“Maharashtra’s Water crisis.”

“Maharashtra’s Water crisis.”

This article covers “Daily Current Affairs” and the topic details of “Maharashtra’s Water crisis.” This topic is relevant to the “Environment and Ecology.” section of the UPSC—CSE Exam.

About news:

Following last year’s insufficient monsoon season, the Maharashtra government declared numerous areas in the state affected by drought. This scenario starkly contrasts with the State’s coastal regions, where frequent heavy rainfall has resulted in significant flooding. Marathwada’s challenges are influenced by its geographic location, topography, soil composition, agricultural methods, and crop selections.

Rain-shadow effect:

  • Marathwada is situated in the rain-shadow area of the Western Ghats. Upon encountering these mountains, moist winds from the Arabian Sea ascend and cool, resulting in substantial rainfall (2,000-4,000 mm) on the western slopes.
  • However, when these winds cross the Ghats and descend into Western Maharashtra and Marathwada, they lose most of their moisture, leading to significantly lower rainfall (600-800 mm) in Marathwada.
  • Climate change exacerbates the situation in central Maharashtra, where drought severity and frequency have increased. Consequently, Marathwada and North Karnataka have emerged as the second driest regions in India after Rajasthan.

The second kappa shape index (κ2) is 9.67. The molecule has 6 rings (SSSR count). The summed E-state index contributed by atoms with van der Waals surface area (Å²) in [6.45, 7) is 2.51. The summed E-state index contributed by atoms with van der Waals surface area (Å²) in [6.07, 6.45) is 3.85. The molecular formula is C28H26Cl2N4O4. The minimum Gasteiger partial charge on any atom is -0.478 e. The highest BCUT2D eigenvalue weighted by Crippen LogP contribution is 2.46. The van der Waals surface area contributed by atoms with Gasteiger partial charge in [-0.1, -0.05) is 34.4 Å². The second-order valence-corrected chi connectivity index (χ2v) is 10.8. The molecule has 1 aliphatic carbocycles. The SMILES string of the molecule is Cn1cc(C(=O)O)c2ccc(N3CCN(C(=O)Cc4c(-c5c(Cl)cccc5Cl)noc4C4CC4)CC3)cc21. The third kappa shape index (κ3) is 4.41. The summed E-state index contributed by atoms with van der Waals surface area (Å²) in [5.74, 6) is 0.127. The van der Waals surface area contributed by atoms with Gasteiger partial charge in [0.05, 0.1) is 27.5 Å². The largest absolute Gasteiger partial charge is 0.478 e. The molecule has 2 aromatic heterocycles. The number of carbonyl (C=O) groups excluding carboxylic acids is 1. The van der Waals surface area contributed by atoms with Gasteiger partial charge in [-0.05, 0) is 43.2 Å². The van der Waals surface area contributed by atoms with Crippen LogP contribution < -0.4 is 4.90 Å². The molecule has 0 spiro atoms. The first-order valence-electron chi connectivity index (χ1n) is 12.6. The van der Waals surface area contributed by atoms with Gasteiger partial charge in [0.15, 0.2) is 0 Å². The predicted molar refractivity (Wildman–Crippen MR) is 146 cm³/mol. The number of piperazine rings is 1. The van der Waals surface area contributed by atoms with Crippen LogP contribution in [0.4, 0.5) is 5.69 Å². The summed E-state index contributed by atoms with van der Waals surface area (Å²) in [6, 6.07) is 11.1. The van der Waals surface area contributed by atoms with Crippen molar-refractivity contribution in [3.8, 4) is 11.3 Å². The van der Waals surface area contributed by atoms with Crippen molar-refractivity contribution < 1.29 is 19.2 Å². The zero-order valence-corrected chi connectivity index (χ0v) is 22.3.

Effects of Rain-shadow areas on crops:

  • Due to its low rainfall, Marathwada’s crops are profoundly affected. Agricultural practices in the region are ill-suited to the climate, exacerbated by sugarcane cultivation, a major contributor to the water crisis. 
  • Sugarcane requires 1,50-2,50 cm of water during its growing season and demands nearly daily irrigation, unlike pulses and millets, which need only four or five irrigations per crop cycle.
  • Since the 1950s, the area under sugarcane has steadily increased until plateauing in recent years. Now, sugarcane occupies 4% of the total cropped area but consumes a staggering 61% of irrigation water. 
  • This shift has significantly reduced the average river outflow in the upper Bhima basin. Government policies supporting sugarcane pricing and sales have further expanded its cultivation, diverting irrigation from more nutritious crops.
  • Despite the Maharashtra Water and Irrigation Commission’s (1999) recommendation to restrict sugarcane cultivation in areas receiving less than 1,000 mm of rainfall annually, production has continued to grow. 
  • The government has been promoting sugarcane-juice-based ethanol production since December 2023, despite concerns over its sustainability in water-stressed regions where 82% of Maharashtra’s sugar is produced from low-rainfall areas.


Role of topography and soil:

  • The characteristics of soil and topography play crucial roles in Marathwada’s agricultural landscape. The region is predominantly endowed with clayey black soil, known locally as “regur,” which is fertile and adept at retaining moisture.
  • However, it has a low infiltration rate, leading to surface water runoff rather than groundwater recharge during rainfall.